Cultural Heritage

A UKOLN Blog for the Cultural Heritage sector (now archived)

Archive for the 'Blogs' Category

UKOLN’s Cultural Heritage Blog

Posted by Brian Kelly on 14th March 2011

UKOLN’s Cultural Heritage blog was launched on 1st January 2009 to support UKOLN’s work for the cultural heritage sector in the area of innovation and the networked environment. It was intended to “inform our readers of developments in this area, speculate on the implications of a rapidly changing environment and encourage discussion on emerging best practices”.

The blog has been running for 27 months now, so how have we done? Well, in that time we have published 186 posts. Some of these have been brief news items, some were more reflective pieces and others described how the sector is using all things digital. Initially most of the posts were written by my colleagues, Brian Kelly and Marieke Guy, and myself.

In addition to those, we started fairly early on having occasional guest posts from people working in the sector. Our first guest post The Black Art of Blogging was by Catriona Cardie, who was inspired by one of Brian Kelly’s workshops on blogging. This was followed by posts such as When Peregrines Come to Town, Dull Library Web Sites and What’s my Email Address Anyway, Miss: Communicating with the Facebook Generation.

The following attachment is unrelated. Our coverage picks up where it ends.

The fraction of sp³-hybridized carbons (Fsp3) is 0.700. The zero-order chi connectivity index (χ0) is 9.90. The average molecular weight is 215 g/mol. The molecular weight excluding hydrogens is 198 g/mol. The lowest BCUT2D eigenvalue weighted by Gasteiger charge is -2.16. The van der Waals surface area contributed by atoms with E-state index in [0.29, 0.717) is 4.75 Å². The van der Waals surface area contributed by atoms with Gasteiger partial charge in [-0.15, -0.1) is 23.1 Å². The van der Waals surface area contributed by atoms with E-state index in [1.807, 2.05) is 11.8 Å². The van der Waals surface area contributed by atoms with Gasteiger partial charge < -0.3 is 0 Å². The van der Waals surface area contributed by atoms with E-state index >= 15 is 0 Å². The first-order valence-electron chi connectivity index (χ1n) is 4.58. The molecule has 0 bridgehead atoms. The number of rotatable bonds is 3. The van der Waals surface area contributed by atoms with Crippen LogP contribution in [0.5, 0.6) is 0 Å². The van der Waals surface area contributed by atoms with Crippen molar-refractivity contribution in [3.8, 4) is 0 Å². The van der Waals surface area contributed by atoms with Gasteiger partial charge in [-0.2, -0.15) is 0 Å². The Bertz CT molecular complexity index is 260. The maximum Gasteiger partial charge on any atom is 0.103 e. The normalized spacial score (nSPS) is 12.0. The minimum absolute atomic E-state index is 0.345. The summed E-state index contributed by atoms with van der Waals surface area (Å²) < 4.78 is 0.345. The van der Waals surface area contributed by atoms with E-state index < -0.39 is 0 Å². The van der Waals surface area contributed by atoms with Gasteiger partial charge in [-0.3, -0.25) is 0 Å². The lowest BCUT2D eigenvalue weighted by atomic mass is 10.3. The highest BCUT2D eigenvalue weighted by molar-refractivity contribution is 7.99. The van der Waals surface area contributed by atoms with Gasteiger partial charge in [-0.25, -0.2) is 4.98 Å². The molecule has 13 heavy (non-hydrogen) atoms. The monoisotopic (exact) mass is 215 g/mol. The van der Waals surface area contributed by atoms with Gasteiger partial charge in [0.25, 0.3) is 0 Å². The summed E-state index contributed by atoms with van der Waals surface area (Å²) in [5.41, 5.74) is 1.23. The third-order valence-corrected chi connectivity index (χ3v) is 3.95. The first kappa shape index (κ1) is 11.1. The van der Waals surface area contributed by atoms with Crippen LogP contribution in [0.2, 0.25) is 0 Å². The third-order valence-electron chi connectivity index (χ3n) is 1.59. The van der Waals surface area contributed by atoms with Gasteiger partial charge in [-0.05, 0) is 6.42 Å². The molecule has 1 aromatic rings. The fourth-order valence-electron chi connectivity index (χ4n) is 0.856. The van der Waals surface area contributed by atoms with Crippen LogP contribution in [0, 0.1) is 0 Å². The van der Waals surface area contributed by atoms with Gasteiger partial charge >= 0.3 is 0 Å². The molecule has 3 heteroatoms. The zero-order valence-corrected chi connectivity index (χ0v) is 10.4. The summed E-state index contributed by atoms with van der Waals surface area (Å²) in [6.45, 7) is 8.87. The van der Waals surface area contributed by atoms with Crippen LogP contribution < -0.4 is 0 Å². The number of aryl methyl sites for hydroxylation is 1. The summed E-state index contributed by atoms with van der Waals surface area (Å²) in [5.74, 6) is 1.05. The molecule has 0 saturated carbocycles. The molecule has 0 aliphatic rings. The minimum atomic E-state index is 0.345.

Then from April 2010 we changed the focus of the blog to concentrate on guest posts to reflect what people were already doing. Mostly we looked for people in the cultural heritage sector, though we’ve also had guest posts from a school librarian, three academic librarians, a library and information sciences lecturer and a journalist specialising in the library sector.

And what a fascinating set of posts these have been. The guest posts have been interesting and inspiring – a total of 42 guest posts in all. These ranged from My Life as an Object (a Renaissance East Midlands project) to Using a Blog as a Research Diary (by a PhD student), The National Library of Wales and Flickr Commons and Archives 2.0.

There have been lots of interesting ideas with the potential to be re-used elsewhere. So many thanks to all our contributors, you’ve been great.

Posted in Blogs | Comments Off

The Story of a Blog – Dulwich OnView

Posted by guestblogger on 24th January 2011

About this Guest Post